This year at San Diego State, Black History Month was loaded with events, workshops, talks and mixers.
The Afrikan Student Union along with other campus organizations like the Student African American Brotherhood and Sisterhood, Campus Curls and Black Space managed to put on over 25 events together within February’s 28 days.
“Having the Black Resource Center here has been truly a blessing,” international business junior and Afrikan Student Union President Richard Amaechi said.
The Black Resource Center, which is just a year old, has helped to serve as a hub for these organizations.
“The people who are in the BRC really strive for nothing but the best when it comes to providing different programming, promoting black excellence and even mental health for the students here,” Black Resource Center Cultural Chair and public health sophomore Mary Tesfaldet said.
As the month winds to a close, there are just a few events left on the Black History Month calendar. However, black history wasn’t just made in February.
March alone has three more upcoming events, including the Career Care Café held with Career Services on March 6. In addition, the Black Resource Center’s Sip and Paint event on the 12th is another way students can come in to unwind and mingle amongst their peers.
There is also the Creators Circle presented by Visionary Media where videographers, writers and various other artists can get to know each other.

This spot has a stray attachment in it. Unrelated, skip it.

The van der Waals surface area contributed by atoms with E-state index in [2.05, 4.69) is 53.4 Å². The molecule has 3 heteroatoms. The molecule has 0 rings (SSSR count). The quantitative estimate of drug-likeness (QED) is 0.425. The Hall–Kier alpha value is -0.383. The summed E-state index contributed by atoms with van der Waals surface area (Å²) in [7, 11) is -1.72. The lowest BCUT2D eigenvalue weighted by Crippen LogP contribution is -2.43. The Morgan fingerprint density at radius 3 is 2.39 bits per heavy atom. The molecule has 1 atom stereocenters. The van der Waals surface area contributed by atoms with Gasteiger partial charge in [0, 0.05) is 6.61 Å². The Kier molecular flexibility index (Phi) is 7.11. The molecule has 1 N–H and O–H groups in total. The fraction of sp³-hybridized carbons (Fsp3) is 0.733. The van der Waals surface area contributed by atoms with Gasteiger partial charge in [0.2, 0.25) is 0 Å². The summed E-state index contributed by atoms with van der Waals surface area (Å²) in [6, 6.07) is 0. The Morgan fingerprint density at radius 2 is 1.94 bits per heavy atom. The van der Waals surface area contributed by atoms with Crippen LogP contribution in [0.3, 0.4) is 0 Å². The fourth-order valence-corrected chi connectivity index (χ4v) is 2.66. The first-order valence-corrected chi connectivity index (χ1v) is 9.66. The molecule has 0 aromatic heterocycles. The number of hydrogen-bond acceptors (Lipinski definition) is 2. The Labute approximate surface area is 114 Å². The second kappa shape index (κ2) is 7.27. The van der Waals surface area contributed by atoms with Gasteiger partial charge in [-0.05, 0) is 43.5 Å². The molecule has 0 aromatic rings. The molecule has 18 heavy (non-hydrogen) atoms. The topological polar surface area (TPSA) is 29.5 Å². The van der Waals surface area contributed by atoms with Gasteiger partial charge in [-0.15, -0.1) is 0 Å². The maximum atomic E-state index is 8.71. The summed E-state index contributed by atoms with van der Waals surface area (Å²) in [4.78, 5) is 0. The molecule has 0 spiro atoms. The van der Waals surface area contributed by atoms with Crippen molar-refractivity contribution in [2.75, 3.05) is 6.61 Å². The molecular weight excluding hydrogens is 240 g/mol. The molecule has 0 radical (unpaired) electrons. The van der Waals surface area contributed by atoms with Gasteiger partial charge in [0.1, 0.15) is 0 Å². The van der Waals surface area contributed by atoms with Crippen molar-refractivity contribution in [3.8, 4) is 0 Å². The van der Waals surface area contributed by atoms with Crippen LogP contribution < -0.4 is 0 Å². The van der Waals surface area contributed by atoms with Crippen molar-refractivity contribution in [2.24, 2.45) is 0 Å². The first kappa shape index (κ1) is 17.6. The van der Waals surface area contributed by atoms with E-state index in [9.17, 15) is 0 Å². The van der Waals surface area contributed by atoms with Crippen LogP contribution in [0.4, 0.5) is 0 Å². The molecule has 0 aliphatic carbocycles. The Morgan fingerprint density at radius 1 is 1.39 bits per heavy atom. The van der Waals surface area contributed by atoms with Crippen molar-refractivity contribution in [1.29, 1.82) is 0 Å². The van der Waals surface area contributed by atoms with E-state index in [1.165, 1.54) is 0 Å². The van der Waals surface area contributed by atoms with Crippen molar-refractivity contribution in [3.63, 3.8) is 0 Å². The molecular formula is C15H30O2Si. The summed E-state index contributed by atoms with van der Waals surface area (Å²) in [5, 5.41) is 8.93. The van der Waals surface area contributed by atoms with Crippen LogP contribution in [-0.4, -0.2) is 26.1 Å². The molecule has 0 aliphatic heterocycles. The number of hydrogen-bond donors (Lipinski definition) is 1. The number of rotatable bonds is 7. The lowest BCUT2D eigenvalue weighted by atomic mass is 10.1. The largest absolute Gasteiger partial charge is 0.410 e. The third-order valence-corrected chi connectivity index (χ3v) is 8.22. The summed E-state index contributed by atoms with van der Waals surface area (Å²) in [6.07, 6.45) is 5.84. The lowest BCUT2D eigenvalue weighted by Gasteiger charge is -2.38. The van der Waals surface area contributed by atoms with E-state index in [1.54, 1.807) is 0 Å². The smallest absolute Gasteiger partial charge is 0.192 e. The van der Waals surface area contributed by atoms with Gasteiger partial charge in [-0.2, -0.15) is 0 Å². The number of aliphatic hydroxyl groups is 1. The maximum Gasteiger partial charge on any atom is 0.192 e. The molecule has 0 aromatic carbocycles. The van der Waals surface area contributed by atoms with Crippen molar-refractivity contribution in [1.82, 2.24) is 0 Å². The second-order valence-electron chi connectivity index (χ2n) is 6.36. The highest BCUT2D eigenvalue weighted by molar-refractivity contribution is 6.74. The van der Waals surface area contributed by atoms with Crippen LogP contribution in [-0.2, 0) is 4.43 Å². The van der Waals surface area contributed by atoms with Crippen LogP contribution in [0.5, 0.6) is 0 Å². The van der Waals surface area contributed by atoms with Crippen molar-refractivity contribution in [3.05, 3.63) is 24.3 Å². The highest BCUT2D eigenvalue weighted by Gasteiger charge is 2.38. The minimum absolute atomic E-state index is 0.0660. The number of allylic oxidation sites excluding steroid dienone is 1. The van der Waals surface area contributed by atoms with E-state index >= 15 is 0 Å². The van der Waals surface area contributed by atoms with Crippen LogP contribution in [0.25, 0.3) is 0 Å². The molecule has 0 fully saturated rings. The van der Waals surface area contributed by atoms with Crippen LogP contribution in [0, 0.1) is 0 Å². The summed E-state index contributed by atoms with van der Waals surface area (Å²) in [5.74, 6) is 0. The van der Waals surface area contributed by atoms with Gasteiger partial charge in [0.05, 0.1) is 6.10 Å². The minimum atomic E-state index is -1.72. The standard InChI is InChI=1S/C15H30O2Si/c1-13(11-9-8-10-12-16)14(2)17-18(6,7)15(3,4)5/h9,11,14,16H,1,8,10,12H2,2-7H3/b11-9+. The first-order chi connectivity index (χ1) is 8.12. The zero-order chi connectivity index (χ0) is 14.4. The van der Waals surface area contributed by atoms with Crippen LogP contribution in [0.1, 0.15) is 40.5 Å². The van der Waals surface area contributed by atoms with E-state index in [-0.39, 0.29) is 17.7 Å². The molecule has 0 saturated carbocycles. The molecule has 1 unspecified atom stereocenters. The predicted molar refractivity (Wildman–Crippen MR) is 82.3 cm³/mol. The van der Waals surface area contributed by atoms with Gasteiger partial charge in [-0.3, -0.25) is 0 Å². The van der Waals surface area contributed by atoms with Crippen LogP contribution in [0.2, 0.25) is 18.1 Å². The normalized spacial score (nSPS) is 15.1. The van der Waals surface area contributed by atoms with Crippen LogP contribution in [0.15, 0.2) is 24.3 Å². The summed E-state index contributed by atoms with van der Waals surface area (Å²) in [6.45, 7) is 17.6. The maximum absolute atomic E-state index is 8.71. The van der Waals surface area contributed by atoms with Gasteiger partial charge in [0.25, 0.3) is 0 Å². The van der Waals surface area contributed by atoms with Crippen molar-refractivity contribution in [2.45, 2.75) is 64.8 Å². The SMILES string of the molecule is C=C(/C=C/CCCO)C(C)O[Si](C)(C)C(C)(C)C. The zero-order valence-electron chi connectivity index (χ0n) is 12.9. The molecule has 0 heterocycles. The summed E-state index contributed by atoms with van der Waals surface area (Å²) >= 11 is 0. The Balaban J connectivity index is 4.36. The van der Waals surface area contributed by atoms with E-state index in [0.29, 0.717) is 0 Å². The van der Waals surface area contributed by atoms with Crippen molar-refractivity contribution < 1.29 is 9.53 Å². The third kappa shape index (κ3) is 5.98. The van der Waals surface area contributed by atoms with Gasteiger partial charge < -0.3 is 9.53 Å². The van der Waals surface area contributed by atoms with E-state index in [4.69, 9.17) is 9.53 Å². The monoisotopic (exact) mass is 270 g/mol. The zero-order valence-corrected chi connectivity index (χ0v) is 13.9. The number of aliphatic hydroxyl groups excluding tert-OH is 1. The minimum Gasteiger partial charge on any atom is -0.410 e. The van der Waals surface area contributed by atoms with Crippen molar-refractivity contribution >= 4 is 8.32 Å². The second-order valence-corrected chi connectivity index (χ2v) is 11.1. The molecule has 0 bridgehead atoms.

“Creativity and connectivity are the two overarching things I wanted to provide with the Creators Circle,” interdisciplinary studies senior Nnagozie Odeluga said.
Odeluga said the creative fields are often intertwined, yet he found no places on campus where black creators can come together and exchange what they might and probably do need from each other, collaboration.
Another future event is one of ASU’s signature events, the annual High School Conference. During this event, the organization recruits black high school students and brings them to SDSU, allowing them to see the black presence on campus and that there is a place for them at the university. Each year, about 300 high school students participate.
Amaechi said this 43-year tradition is probably the most important event of the year.
Along with putting together events and social activities for black students, these organizations also have an agenda to engage students from all backgrounds. These are spaces designed to respectfully teach and learn from all backgrounds and perspectives.
Testafalt recalled past events, such as voter registration drives during the midterm elections, as examples of engaging with the campus on a larger scale.
She said the focus was on millennials and getting them excited about the voting process. The BRC served as the home-base for those operations.
“The two main words when the BRC was first being discussed and built were home and family,” Odeluga said.
More information on upcoming events can be found on the Black Resource Center’s Facebook page.